If you think humans are distracted by their smartphones now, wait until they have a remote robot that they can tap into and control from anywhere at anytime from their handheld device.
"Today we are already not all there, but telepresence robotics makes more compelling ways to visit your home, an other places when you are not there," Nourbakhsh said.
One use for a telepresence robot would be be to beam yourself to work from a remote location. Another scenario for use is for entertainment, Nourbakhsh said.
People may be able to rent a robot in another location to travel or experience new things. For example, say someone wanted to go to attend an Opera performance, but couldn't afford to go the traditional way. They could rent a robot in that location and enjoy everything about the experience as if they were there.
Robots may be impacting your commute sooner than you think.
According to Google, we are only about three to five years away from an autonomous car that is roadworthy. But before driverless cars are able to freely chauffeur humans around, there is still some work to do, Nourbakhsh said.
"There are absolutely critical infrastructures that haven't been designed yet," he said.
However, once the right structures are in place, there is the potential to significantly reduce traffic accidents, pollution and energy consumption.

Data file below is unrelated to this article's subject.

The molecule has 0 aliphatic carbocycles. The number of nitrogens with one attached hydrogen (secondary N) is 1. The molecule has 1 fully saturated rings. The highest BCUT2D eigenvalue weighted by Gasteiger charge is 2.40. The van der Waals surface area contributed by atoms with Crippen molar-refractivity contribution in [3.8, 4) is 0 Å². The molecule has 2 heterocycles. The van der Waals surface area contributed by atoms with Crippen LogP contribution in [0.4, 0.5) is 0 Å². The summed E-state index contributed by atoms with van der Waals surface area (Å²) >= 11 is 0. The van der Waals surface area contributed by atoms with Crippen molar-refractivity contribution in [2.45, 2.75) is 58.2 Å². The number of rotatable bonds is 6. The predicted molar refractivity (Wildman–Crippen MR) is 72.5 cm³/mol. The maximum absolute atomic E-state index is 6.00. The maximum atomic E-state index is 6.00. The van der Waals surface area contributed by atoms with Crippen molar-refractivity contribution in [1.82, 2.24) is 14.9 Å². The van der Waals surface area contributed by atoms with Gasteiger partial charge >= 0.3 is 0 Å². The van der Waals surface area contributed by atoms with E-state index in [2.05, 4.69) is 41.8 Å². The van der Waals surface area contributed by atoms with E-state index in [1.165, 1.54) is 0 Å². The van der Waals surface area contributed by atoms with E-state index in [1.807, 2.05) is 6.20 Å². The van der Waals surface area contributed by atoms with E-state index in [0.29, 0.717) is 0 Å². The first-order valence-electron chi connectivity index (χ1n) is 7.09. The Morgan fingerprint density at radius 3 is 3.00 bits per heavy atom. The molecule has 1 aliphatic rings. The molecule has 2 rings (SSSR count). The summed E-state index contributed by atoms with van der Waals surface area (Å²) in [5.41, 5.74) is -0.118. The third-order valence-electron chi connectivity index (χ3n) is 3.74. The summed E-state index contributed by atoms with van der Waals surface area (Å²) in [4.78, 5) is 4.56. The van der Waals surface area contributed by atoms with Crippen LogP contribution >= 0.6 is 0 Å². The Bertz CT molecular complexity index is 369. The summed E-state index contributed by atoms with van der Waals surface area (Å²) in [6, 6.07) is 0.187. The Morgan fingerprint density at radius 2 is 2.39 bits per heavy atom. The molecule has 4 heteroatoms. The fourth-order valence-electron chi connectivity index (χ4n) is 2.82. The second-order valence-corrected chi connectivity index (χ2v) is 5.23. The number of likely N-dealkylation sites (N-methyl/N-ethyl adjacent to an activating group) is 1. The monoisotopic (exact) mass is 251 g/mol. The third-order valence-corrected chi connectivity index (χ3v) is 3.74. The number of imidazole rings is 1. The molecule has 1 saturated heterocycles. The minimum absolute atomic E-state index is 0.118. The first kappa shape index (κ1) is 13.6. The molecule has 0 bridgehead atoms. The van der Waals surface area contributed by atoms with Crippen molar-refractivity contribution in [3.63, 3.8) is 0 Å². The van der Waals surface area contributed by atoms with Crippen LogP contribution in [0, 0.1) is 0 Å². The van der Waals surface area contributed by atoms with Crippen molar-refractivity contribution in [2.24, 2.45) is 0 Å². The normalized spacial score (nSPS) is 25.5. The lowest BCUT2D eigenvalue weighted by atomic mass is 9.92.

A number of schools in the U.S. are already adopting robots into the classroom, not as replacements for teachers, but as teaching assistants. And it won't be long before robots play a bigger role in the educational system, experts say.
Robots can be programmed to teach just about anything, making them an effective classroom tool.
"The cool thing robots do in the classroom is that they turn classes where you learn facts in a vacuum into classes where you solve real-world problems you really have," Nourbakhsh said. "You work on real-world challenges, you sense air pollution, you make a kinetic sculpture that motivates your mom to stop smoking on the stoop—so you are learning about biology, programming, craft, rhetoric and air quality all at once. Robots integrate across disciplines."
A big shift in the entertainment industry will spur from telepresence robots because it will allow people to travel and attend events just about anywhere.
However, robots will also be able to perform music and make artwork for humans to enjoy.
Robots may also be key in helping humans dramatically extend their lifespan, according to Russian tycoon Dmitry Itskov.
Itskov is the founder of the 2045 Initiative, which is a non-profit organization focused on creating an international research center for scientists to research and develop technologies in the field of life extension. His vision consists of humans eventually being able to transfer their human consciousness in an artificial form to avatars.
Itskov said he envisions robots like the pictured Geminoid DK—which is a robot that looks like its master—as an ideal host for real human consciousness, thus allowing for humans to extend their life.